As you know, I’ve had my share of ups and downs when it comes to grad school. When I began, I was not sure what I wanted to do, I just figured that I should get started toward a degree if that was an option (which it clearly was). Over time, I kept going and kept working — sometimes painstakingly, but always working toward my goal.
Running (and all forms of exercise, really) has helped me get this far in so many ways.
1. One Mile at a Time. I tell myself to just do one mile. I never commit to more than this at once, even if I have an overarching goal in the back of my mind (4 miles, 6 miles, etc.). I tell myself at each mile marker that if I feel too tired, if I hurt, if I have side stitches — I can stop. I can walk for 2 minutes if I need to. I never have to keep going. This means that if I’m running, it’s because I choose to run. If my legs are moving, it’s because I’m making them move. No one is compelling me, I am motivating myself.
I do the exact same thing with grad school. There’s no need to push myself further than I can go. I take it one day at a time, one hour at a time, one month at a time. I look ahead to milestones (like “this semester” or “this publication”) and I commit to staying the course for only that amount of time. This means that I always know I’m there, working my tail off because I chose to be.
2. I Find a Mantra. Brainwashing ourselves can be a huge benefit. When I want to think about how my shins hurt, or how I just want to quit, I start repeating something to myself like “Right, left, right, left.” Or “I can do hard things.” Or “dig deep,” synchronizing the mantra with my stride.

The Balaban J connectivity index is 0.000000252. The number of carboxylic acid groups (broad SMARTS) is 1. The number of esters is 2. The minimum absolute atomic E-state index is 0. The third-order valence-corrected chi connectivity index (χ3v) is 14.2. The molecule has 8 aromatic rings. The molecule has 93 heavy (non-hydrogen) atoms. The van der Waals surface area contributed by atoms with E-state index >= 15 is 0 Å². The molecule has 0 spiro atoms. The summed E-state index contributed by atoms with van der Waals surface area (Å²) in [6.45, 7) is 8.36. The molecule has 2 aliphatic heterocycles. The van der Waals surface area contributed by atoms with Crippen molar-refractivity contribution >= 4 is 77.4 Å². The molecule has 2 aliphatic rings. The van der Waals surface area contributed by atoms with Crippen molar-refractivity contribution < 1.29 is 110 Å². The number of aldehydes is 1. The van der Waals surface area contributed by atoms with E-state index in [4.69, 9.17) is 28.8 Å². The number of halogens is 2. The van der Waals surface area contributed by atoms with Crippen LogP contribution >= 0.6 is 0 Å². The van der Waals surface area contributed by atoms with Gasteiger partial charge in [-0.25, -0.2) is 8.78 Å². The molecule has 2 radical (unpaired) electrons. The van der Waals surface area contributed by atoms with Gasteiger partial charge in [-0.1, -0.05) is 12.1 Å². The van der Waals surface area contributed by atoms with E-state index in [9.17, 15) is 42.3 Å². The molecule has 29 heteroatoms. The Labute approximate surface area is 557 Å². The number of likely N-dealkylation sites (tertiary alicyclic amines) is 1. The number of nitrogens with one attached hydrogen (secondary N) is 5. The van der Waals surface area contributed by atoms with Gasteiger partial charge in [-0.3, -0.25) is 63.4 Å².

I do the same thing at work sometimes; I count off tubes as I pipet into them, “1, 2, 3, 4..” and I match a rhythm in my head.
3. Run Your Own Race. This is huge to me. If I try to match what the girl on the treadmill next to me is doing, I inevitably end up putting myself down. To compare is to despair. Comparison is always a trap and when I compare myself to others, I always lose.
Instead, focus on being kind to yourself. Cheerlead for yourself. You got out of bed this morning! You are a champion! Think back to a time when you couldn’t run a mile, and think about where you are now, you speedy little devil.
And for my degree program: it doesn’t matter how long it takes anyone else to do a project, or how many publications some other joker has. What does matter is whether I am putting my best effort forward.
The rewards of fitness are so much farther reaching than just physical health. Exercise is all about our minds, our hearts, our beliefs, our self-perception, our self-image. The healthiest version of me is the version where I am treating myself well, believing in myself and trusting myself.
Exercise empowers me to do so much more than I ever dreamed possible.
What does running help you do?